Mick always said, ‘It takes a lot of time to build walls up and hike yourself up, and you’ve got to give yourself time to let things fall away and start again and move through cycles in life’. So this will be a new cycle for him when he moves on.

 

I liked how he always made sure he kept moments of quiet for himself. And when I had the rashie on, he would talk to me about, ‘That’s your time’. He carved out time for everyone, but made sure he had the time to always be at his best to perform.

 

It’s pretty special to finish your sporting career known as a champion person, before the surfing. 

 

I loved his processes because I’m a pretty systematic type of person, too. He’d tell me, ‘Once you do have that work in you, then you kind of have the ability to let go and trust yourself, and trust in the environment, because there’s so many uncontrollables in surfing that you can never be on top of everything. We deal with the ocean’.

 

That helped me in a way, just because I could see bits of me in what he does.

 

Then after the biggest moments of his career, when it was all on the line, whether it was a title or whether he went through something traumatic, he’d go back to the place he loved. Similar for me I guess when things didn’t work out, or I didn’t win events, or things didn’t work out in life – it could be anything, personal or in competitive situations.

 

After the J-Bay incident and after personal tragedies and other stuff he went back to where he feels the most comfortable, and that’s the ocean. And that’s kind of what I’ve done the past two years.

 

I think Mick will be remembered as an icon of this little chapter for us. He was in a really impactful era of Australian surfers: him and Parko and Taj and all the ones that came through. He was one of the leaders.

 

You look back at footage and you’re like, ‘There’s those moments for Occy, or Tommy Carroll or Barton Lynch. Or MR at Bells. He was unbelievable’. All the people are on the beach and you’re like, ‘That’s so old school, but look how much height there is’.

 

When you’re in today’s time you feel like, ‘Oh, they never make movies as good as that,’ or, ‘There hasn’t been anyone as good since that’.

 

So in 10 years time we’ll be like, ‘Remember how good Mick Fanning was?’. You’ll see him interviewed or he’ll just be around and it’ll be like, ‘Remember that time when everyone showed up just for your last event, and the cliffs were just roaring?’.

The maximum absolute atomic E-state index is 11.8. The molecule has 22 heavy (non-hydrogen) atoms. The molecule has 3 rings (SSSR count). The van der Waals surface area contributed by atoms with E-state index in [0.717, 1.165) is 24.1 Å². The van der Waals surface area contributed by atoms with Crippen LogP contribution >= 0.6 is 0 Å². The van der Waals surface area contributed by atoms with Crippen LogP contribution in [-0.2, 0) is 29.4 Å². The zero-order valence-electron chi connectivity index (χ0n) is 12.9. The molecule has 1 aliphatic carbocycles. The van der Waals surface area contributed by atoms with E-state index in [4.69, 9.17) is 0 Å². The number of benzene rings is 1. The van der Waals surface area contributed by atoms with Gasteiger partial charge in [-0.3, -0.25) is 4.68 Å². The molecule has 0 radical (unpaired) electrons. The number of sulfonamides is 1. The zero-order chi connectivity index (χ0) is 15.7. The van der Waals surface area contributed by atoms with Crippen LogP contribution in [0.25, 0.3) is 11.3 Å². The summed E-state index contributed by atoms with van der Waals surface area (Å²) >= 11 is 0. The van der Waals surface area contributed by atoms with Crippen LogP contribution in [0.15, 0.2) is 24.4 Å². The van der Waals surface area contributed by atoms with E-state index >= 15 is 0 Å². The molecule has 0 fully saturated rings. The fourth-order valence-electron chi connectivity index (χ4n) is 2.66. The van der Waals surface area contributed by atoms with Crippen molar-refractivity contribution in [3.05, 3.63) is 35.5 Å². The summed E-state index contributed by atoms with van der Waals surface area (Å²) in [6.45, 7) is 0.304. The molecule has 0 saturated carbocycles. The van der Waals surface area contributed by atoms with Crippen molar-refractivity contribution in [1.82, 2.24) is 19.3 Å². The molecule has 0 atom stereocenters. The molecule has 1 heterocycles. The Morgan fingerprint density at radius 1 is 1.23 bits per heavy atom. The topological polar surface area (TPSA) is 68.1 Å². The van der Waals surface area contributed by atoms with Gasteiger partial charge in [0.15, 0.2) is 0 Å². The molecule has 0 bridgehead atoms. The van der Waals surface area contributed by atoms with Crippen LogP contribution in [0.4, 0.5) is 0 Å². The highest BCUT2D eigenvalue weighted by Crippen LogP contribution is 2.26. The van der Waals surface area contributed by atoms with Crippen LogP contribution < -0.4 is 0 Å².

Best ever retirement, yeah. Hands down.

 

 

MY FAMILY, MY MOTIVATION

Inside of surfing, my competitors are my No.1 motivators. I’ve kind of matured in that way. When I was younger it was just so hard to watch my opponents do well, and achieve success, and achieve things I wanted to do, and get what I wanted to have and hoist above my head. So it’s a really interesting shift, I think. 

 

Like when I saw Steph Gilmore win another Bells. That was phenomenal, and made me motivated to go to the next event. Or Tyler Wright. She scored a couple of waves when I was going out for a surf and they were getting excellent scores and I was like, ‘That’s what they’re doing, what’s in my surfing?’.

 

You don’t want to lose yourself. I’m not in that phase of comparing; I’m just kind of in that influential phase of, ‘Yeah, I want to be here and I’m mentally there and in the game’. So my opponents are my biggest motivators.

 

Outside of surfing, it’s all about environment. My parents surrounded me with the environment to be adventurous, and the opportunity to create and sculpt everything that’s happened in the last 20 years. If I was nowhere near the ocean, or if I wasn’t near people working hard, who knows what my story would be?

 

My mum and dad work so hard. We have four kids in the family, had a home business, they both worked, and there was kind of no other way. When I watched how they operated, I was like, ‘Oh, man. That’s how you do it. You don’t back down from a challenge’.

 

And having three older brothers, they’re definitely there to push your buttons, and tell you that you’re not so great, and you’re a bit of a wuss. The best thing about being a kid and being a sponge is that you churn though so many ideas, and you don’t get down if they don’t work, you just move on to the next idea.